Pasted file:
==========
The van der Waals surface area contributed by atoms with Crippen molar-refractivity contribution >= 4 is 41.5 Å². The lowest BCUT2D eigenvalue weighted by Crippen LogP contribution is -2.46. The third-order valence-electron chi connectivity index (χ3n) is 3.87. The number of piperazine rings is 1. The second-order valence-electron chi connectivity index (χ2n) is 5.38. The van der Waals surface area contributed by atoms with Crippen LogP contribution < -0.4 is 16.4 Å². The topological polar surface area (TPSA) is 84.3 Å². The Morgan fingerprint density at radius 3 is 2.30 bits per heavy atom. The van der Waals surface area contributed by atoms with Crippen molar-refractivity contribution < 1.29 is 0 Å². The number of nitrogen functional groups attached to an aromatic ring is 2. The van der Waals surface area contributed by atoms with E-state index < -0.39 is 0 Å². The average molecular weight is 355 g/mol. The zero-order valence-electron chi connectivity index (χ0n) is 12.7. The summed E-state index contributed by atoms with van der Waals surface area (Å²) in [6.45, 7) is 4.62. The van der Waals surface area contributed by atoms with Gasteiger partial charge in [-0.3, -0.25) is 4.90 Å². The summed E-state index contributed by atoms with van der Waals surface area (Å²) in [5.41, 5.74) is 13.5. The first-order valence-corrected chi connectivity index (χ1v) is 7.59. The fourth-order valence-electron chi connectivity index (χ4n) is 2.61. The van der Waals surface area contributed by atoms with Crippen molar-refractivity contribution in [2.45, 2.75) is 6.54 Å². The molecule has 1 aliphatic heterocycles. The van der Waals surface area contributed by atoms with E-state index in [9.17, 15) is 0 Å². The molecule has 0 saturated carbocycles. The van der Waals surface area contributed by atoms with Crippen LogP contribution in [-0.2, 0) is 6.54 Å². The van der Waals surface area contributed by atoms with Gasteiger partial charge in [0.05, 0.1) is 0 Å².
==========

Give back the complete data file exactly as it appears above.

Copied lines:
The van der Waals surface area contributed by atoms with Crippen molar-refractivity contribution >= 4 is 41.5 Å². The lowest BCUT2D eigenvalue weighted by Crippen LogP contribution is -2.46. The third-order valence-electron chi connectivity index (χ3n) is 3.87. The number of piperazine rings is 1. The second-order valence-electron chi connectivity index (χ2n) is 5.38. The van der Waals surface area contributed by atoms with Crippen LogP contribution < -0.4 is 16.4 Å². The topological polar surface area (TPSA) is 84.3 Å². The Morgan fingerprint density at radius 3 is 2.30 bits per heavy atom. The van der Waals surface area contributed by atoms with Crippen molar-refractivity contribution < 1.29 is 0 Å². The number of nitrogen functional groups attached to an aromatic ring is 2. The van der Waals surface area contributed by atoms with E-state index < -0.39 is 0 Å². The average molecular weight is 355 g/mol. The zero-order valence-electron chi connectivity index (χ0n) is 12.7. The summed E-state index contributed by atoms with van der Waals surface area (Å²) in [6.45, 7) is 4.62. The van der Waals surface area contributed by atoms with Gasteiger partial charge in [-0.3, -0.25) is 4.90 Å². The summed E-state index contributed by atoms with van der Waals surface area (Å²) in [5.41, 5.74) is 13.5. The first-order valence-corrected chi connectivity index (χ1v) is 7.59. The fourth-order valence-electron chi connectivity index (χ4n) is 2.61. The van der Waals surface area contributed by atoms with Crippen molar-refractivity contribution in [2.45, 2.75) is 6.54 Å². The molecule has 1 aliphatic heterocycles. The van der Waals surface area contributed by atoms with E-state index in [9.17, 15) is 0 Å². The molecule has 0 saturated carbocycles. The van der Waals surface area contributed by atoms with Crippen LogP contribution in [-0.2, 0) is 6.54 Å². The van der Waals surface area contributed by atoms with Gasteiger partial charge in [0.05, 0.1) is 0 Å².